IN THIS ISSUE:
? Greetings from the Sausage Factory
? MSAs the Answer to “Accident of History”
? Humana, AMS Offer Consumer Driven Plans
? Consumer Driven Plans Last Chance to Prevent National Health Insurance
? Dayton Coalition Bypasses Consumers
? Employee Benefit News — Where’s the Crisis?
Greetings from the Sausage Factory
The old saw is if you like sausage or legislation, avoid watching either being made. A couple of weeks ago, we reported on HR 2351, sponsored by Ways and Means Chairman Bill Thomas (R-CA), which seemed a pretty straightforward revision of MSAs, and added a $500 FSA rollover. It allowed first dollar coverage of preventive services, lowered allowable deductibles to $1,000 and $2,000 for individuals and families, allowed 100% of the deductible to be contributed each year, allowed combined employer and employee contributions, and removed the limits on employer size and total enrollment. Simple, eh?
Not so fast. During mark-up in the Ways and Means Committee all kinds of strange things happened. A “substitute amendment” was offered which changed all of that. I was traveling all week, and when I got back it was (and still is) hard to sort out what happened. Although the legislative language is incomprehensible, it appears the substitute lowers the allowable deductibles to $500/$1,000 but allows individual “Health Savings Account” contributions of up to $2,000 and $4,000. That is, the contribution is no longer tied to the size of the deductible. People eligible to make these contributions would have to either have a “qualifying” insurance plan or be uninsured.
What particularly alarmed people last week was the addition of a means-testing provision. The substitute set an income limit of $45,000 for individuals and $65,000 for families, similar to the IRA contribution limits. At first it wasn’t clear what this limit applied to. Would HSAs be available only to people at these income levels? If so, how in the world would an employer be able to offer it as a benefit plan?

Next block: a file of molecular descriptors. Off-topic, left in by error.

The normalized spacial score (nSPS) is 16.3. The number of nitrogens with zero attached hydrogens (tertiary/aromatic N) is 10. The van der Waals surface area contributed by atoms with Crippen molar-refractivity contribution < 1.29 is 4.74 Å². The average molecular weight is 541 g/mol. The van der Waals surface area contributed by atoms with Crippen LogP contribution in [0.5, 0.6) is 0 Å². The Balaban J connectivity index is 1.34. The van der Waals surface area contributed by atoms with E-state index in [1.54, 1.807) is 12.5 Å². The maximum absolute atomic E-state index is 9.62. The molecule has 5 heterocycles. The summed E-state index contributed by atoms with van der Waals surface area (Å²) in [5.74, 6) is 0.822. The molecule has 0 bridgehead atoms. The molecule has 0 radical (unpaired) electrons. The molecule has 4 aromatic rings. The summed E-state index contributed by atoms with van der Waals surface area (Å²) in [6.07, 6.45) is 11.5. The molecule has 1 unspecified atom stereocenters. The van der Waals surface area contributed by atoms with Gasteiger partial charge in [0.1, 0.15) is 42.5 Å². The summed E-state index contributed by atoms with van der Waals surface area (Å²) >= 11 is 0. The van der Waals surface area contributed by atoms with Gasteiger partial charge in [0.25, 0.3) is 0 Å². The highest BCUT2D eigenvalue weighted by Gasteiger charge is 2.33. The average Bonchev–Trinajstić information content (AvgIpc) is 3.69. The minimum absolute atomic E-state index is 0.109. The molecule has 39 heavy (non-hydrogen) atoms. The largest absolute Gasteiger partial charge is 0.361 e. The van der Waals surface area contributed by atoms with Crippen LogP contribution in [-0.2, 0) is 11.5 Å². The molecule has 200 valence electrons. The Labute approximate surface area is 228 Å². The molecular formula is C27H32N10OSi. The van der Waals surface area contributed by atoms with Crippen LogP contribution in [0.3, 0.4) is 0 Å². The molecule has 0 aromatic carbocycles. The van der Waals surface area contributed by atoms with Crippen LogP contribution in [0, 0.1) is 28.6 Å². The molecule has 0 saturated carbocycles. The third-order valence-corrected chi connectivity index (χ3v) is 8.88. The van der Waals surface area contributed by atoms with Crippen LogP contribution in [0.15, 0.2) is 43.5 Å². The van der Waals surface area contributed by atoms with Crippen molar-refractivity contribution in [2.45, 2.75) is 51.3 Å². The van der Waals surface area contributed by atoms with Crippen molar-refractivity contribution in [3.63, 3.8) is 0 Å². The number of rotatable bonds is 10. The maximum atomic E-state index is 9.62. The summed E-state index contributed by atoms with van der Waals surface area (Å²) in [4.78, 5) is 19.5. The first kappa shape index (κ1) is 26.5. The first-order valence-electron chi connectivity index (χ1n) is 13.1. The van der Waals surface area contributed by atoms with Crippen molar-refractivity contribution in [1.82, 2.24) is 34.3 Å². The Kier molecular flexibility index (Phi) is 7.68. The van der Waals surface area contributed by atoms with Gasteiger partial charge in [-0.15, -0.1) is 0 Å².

Digging deeper, it appears that the income limits apply only to the individual contribution to the HSAs, not to eligibility itself. Employers could go ahead and offer HSAs to the entire workforce, and contribute money to the HSA regardless of a worker’s income.
At this writing, we are told that the bill will go to the floor of the House this week, possibly as early as Wednesday, and the means testing provision has been dropped. We also understand that both the original MSA expansion and the HSA substitute will be in the bill when it goes to the floor. But the bill is still being worked on, so I wouldn’t place any bets.
The substitute created quite an uproar. Ways and Means was apparently deluged with complaints. The core idea isn’t bad – allow people to set up a Health Savings Account independently of their employer or of their underlying insurance coverage. In fact, I proposed precisely this in my Unified Health Account paper earlier this year. Apparently the income provisions were inserted to pacify the Joint Tax Committee’s estimate of the revenue loss. But there are ways to do that other than introducing a whole new idea for income testing. They might have reduced the allowable annual contribution to $1,000/$2,000 or $1,500/$3,000, for instance.
More importantly, the substitute was completely unexpected by the consumer health community. We were looking for a simple expansion of MSAs, and suddenly we have all these other things with next to no information about the whys and wherefores. Who was it that said, “What we have here is a failure to communicate?”
MSAs the Answer to “Accident of History”
Whatever they do on the Hill, the market continues to move in the direction of empowering consumers. The “Florida Times-Union” ran an editorial noting that employer involvement in health insurance is “an accident of history.” Consumers now pay, it says, only one dollar for every five dollars of the costs — “If people paid only one-fifth of the cost of steak at the supermarket, few would eat hamburger.” But ultimately people are paying the other four dollars as well, it is just “spread throughout the economy? and reflected in lower wages and higher prices everywhere.” The article predicts that rising costs will “spark new interest in medical savings accounts.”